Carrie Allison-Goodfellow is an Indigenous mixed-race artist currently pursuing her Master in Fine Art at Nova Scotia College of Art and Design University in Halifax, Nova Scotia. Originally from Vancouver, BC, she has called Halifax, NS her home for over seven years. Carrie’s practice responds to her maternal Cree and Metis ancestry, thinking through intergenerational cultural loss and acts of resilience and resistance. Her work seeks to reclaim, remember, recreate and celebrate her ancestry through visual discourses. Currently in her practice, Carrie has been exploring systems of data and information along with digital and new media art forms as ways to translate and interpret information to viewers seeking to engage them in acts of learning. Carrie looks to Indigenous, mixed-race, antiracist, feminist and environmental theorists to critically examine the world around her.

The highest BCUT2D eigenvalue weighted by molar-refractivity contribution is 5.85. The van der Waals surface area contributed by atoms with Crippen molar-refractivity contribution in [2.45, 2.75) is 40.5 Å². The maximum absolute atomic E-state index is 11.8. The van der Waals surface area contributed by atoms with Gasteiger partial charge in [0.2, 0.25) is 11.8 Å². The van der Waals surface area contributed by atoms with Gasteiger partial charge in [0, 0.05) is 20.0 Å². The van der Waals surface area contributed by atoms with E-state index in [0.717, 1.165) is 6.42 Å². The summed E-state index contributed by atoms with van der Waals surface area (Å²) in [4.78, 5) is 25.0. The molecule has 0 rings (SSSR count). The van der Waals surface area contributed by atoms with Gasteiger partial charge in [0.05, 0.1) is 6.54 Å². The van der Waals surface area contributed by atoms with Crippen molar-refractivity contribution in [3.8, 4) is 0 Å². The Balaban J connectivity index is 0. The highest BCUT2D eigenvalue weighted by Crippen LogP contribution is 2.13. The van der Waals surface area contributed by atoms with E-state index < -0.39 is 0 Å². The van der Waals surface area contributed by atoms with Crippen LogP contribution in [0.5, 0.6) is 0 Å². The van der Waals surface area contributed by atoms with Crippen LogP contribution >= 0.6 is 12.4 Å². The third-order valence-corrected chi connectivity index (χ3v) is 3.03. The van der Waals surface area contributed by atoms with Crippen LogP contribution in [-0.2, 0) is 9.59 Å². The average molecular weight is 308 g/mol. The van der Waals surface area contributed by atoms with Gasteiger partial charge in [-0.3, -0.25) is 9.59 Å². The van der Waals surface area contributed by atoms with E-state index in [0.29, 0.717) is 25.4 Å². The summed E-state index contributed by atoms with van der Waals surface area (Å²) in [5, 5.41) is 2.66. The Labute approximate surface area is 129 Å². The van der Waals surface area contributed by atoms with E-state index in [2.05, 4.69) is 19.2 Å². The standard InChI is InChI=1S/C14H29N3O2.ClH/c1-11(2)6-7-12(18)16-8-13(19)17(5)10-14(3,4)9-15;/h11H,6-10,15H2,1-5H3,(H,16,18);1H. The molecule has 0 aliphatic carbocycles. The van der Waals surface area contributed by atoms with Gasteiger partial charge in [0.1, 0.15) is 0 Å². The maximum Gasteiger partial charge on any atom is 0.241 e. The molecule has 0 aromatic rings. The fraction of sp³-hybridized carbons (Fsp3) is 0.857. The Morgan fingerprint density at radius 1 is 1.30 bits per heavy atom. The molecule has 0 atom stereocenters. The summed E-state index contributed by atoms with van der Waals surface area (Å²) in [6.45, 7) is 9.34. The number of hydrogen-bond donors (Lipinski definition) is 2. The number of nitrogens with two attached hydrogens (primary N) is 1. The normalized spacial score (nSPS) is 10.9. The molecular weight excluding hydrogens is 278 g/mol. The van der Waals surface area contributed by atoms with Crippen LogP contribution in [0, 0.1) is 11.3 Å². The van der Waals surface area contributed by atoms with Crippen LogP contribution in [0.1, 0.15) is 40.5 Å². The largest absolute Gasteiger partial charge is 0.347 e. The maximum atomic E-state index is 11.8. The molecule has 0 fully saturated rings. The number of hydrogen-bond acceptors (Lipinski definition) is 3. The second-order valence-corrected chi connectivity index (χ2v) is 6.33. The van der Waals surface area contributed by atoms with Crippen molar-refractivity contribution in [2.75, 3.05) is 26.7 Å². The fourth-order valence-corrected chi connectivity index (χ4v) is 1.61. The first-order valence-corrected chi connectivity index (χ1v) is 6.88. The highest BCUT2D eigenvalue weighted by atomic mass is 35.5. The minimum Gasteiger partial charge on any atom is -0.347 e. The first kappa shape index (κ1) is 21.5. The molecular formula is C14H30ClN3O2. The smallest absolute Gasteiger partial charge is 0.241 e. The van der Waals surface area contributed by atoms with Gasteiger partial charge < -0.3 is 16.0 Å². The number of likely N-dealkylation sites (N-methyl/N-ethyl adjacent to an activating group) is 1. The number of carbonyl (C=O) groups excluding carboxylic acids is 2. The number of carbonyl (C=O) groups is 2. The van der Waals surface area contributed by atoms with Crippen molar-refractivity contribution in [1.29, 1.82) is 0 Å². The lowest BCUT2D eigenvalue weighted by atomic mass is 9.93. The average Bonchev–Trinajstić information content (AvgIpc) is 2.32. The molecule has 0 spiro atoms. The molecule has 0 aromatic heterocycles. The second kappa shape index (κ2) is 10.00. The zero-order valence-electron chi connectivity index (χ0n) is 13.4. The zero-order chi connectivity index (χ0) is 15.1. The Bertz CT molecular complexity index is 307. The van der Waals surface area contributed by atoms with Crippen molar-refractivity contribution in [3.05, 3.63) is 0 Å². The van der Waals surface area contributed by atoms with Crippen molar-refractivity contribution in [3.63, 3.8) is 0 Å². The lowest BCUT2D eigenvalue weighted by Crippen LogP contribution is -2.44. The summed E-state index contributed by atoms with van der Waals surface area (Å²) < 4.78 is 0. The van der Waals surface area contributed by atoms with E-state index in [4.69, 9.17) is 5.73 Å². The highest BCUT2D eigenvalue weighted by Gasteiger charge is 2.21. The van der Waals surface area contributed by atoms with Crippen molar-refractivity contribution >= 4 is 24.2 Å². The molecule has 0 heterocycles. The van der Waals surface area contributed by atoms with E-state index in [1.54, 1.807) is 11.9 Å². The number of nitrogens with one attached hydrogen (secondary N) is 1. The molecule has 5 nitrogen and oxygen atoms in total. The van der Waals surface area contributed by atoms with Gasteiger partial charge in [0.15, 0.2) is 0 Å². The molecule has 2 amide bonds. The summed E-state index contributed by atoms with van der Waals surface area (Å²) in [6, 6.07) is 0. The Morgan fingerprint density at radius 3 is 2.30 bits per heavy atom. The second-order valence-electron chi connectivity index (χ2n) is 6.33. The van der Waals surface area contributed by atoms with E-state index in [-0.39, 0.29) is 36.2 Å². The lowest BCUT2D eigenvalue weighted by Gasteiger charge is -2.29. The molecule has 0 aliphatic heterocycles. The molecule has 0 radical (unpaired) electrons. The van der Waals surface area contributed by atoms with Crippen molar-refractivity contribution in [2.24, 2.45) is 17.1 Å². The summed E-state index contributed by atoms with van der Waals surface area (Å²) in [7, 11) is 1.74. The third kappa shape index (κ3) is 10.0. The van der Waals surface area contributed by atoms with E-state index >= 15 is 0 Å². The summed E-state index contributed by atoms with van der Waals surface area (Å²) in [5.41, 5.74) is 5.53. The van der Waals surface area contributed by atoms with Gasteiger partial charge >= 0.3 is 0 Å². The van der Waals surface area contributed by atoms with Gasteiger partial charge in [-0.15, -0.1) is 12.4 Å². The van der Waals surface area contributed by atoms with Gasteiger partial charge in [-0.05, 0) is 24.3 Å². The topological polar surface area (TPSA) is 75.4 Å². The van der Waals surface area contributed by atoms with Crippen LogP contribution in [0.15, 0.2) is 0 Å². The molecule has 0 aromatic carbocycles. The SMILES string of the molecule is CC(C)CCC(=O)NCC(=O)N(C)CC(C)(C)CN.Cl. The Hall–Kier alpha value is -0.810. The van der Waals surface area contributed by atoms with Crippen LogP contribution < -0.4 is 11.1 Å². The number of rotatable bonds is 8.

Carrie received her Bachelor degrees in Art History and in Fine Art from NSCAD University, where she also participated in the Arts in Schools Initiation Program, teaching and practicing art in South Africa. After graduating, Carrie participated in the NSCAD Community Studio Residency program in Lunenburg, Nova Scotia, where she maintained a lively artistic practice within the community, completing two public murals. During her first year in the Masters program Carrie interned at Mount Saint Vincent University Art Gallery to assist and support Walking With Our Sisters, a community-based art memorial for missing and murdered Indigenous women. After the internship completed, Carrie stayed on as a Volunteer Coordinator for WWOS, which had a tremendous impact on her studio and academic practice. Carrie’s latest work was for Nocturne’s 2017 Vanish event titled 150 Numbers. 150 Numbers seeks to disrupt the current dominant Canadian narrative by illustrating First Nations narratives from the last 150 years. It is a beaded installation that highlights pressing and disturbing histories that are shared by many First Nations people across Canada. This installation is made from 150 beaded bracelets that depict numbers relating to First Nation experiences in Canada during the last 150 years. As a way for viewers to gain access to the information there was a beaded QR code which was a portal to an online website showing each bracelet and information about the number, as well as the original sources to encourage self-educating.